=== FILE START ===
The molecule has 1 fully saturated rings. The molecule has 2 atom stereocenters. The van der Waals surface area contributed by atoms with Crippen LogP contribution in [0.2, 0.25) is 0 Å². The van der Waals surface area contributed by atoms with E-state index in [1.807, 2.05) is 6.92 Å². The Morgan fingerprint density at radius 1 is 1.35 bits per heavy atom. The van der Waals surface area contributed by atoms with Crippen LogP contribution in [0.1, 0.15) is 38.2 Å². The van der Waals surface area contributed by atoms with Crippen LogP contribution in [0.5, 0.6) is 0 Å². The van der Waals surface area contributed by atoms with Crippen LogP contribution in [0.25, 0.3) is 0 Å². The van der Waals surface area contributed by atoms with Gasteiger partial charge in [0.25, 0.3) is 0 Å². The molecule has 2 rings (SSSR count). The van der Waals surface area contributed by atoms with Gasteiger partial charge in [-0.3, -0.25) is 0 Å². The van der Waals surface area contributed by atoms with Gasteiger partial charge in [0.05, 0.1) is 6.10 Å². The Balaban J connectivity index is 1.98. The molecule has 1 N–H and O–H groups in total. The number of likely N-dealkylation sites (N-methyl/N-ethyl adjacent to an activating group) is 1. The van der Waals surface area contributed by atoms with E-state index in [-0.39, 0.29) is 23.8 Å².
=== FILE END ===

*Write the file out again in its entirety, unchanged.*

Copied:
The molecule has 1 fully saturated rings. The molecule has 2 atom stereocenters. The van der Waals surface area contributed by atoms with Crippen LogP contribution in [0.2, 0.25) is 0 Å². The van der Waals surface area contributed by atoms with E-state index in [1.807, 2.05) is 6.92 Å². The Morgan fingerprint density at radius 1 is 1.35 bits per heavy atom. The van der Waals surface area contributed by atoms with Crippen LogP contribution in [0.1, 0.15) is 38.2 Å². The van der Waals surface area contributed by atoms with Crippen LogP contribution in [0.5, 0.6) is 0 Å². The van der Waals surface area contributed by atoms with Crippen LogP contribution in [0.25, 0.3) is 0 Å². The van der Waals surface area contributed by atoms with Gasteiger partial charge in [0.25, 0.3) is 0 Å². The molecule has 2 rings (SSSR count). The van der Waals surface area contributed by atoms with Gasteiger partial charge in [-0.3, -0.25) is 0 Å². The van der Waals surface area contributed by atoms with Gasteiger partial charge in [0.05, 0.1) is 6.10 Å². The Balaban J connectivity index is 1.98. The molecule has 1 N–H and O–H groups in total. The number of likely N-dealkylation sites (N-methyl/N-ethyl adjacent to an activating group) is 1. The van der Waals surface area contributed by atoms with E-state index in [-0.39, 0.29) is 23.8 Å².